Yale University zoologist A.E. Verril and Dewitt Webb corresponded about the discovery; through initially skeptical of the octopus theory, Verril soon embraced it, even naming the animal after himself: Octopus giganteus Verrill. It wasn’t long before weather conditions again moved the corpse further south, this time with even more of the body missing. On January 17, 1897, after recovering the body before it was lost forever, Webb wrote the following to W.H. Dall, curator of mollusks at the National Museum in Washington D.C.:
The following recap of Webb’s letter was taken from cryptozoologist Loren Coleman and Jerome Clark’s book Crptozoology A to Z:
Yesterday I took four horses, six men, three sets of tackle, a lot of heavy planking and a rigger to superintend the work and succeeded in rolling the invertebrate out of the pit and placing it about forty feet higher upon the beach where it now rests on the flooring of heavy plank… on being straightened out to measure twenty one feet instead of eighteen… A good part of the mantle or head remains attached near to the more slender part of the body… The body was then opened for the entire length of twenty one feet… The slender part of the body was entirely empty of internal organs. And the organs of the remainder were not large and did not look as if the animal had been long dead… The muscular coat which seems to be all there is of the invertebrate is from two to three to six inches in thickness. The fibers of the external coat are longitudinal and the inner transverse… no caudal fin or any appearance if there had been any… no beak or head or eyes remaining… no pen to be found nor any evidence of any body structure whatever.
It was reported that neither W.H. Dull or A.E. Verrill ever ventured to Florida to examine the carcass; and with out even a personal inspection Verrill retracted his original giant octopus identification and wrote that the carcass was nothing more than the upper portion of the head and nose from a sperm whale. Upon examining samples taken by Webb, Frederic Augustus Lucas, of The National Museum, concluded that it was the blubber of a whale, nothing more nothing less. Webb disagreed with these conclusions, and Dall and others expressed quite disbelief in the claim as well. Regardless, the whale conclusion remained the official explanation for decades.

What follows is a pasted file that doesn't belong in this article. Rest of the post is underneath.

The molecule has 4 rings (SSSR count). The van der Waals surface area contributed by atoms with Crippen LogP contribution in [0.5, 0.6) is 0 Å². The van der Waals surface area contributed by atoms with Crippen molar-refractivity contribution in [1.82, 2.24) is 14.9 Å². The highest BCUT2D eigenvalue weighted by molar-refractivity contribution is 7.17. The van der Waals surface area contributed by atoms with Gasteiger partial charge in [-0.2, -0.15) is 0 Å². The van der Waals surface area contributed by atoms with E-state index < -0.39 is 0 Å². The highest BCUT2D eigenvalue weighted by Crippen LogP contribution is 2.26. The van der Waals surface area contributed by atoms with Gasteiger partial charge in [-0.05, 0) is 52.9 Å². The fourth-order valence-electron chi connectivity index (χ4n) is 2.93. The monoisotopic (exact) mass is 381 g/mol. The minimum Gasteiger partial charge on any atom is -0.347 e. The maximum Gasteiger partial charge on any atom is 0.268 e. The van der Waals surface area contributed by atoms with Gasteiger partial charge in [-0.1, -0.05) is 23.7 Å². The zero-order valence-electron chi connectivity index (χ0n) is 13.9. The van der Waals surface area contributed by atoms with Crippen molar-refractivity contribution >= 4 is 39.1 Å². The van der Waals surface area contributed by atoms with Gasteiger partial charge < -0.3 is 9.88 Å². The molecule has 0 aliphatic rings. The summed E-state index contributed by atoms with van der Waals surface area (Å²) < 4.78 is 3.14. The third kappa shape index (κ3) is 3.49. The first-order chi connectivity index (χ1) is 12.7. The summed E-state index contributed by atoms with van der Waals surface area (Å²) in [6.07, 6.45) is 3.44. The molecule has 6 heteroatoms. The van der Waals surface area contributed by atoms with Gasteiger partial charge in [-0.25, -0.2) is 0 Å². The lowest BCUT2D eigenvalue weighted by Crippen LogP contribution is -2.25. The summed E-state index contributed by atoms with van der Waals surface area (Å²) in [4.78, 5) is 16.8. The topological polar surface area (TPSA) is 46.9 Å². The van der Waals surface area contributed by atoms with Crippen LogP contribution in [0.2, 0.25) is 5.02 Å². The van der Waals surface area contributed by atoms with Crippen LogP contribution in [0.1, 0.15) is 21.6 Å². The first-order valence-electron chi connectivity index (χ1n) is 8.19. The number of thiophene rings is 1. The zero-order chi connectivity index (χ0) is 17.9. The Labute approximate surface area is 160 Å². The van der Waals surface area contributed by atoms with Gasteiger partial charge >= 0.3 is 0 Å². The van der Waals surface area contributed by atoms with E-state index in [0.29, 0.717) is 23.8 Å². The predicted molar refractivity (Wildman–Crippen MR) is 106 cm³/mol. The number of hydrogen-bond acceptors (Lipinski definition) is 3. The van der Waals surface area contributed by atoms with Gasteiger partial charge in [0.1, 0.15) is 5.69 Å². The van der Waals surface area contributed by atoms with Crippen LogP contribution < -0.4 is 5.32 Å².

In 1971, Marine biologist Forrest G. Wood and octopus specialist Joseph F. Gennaro wrote that the samples, collected by Webb, provided clear evidence that the St. Augustine sea monster, as the corpse came to be known, was in fact an octopus. Though well respected in their fields, Wood and Gennaro were ridiculed for their claim. A decade and a half later, cryptozoologist Roy P. Mackal of the University of Chicago analyzed the samples and concluding that they did indeed come from a gigantic cephalopod, probably an octopus, not referable to any known species.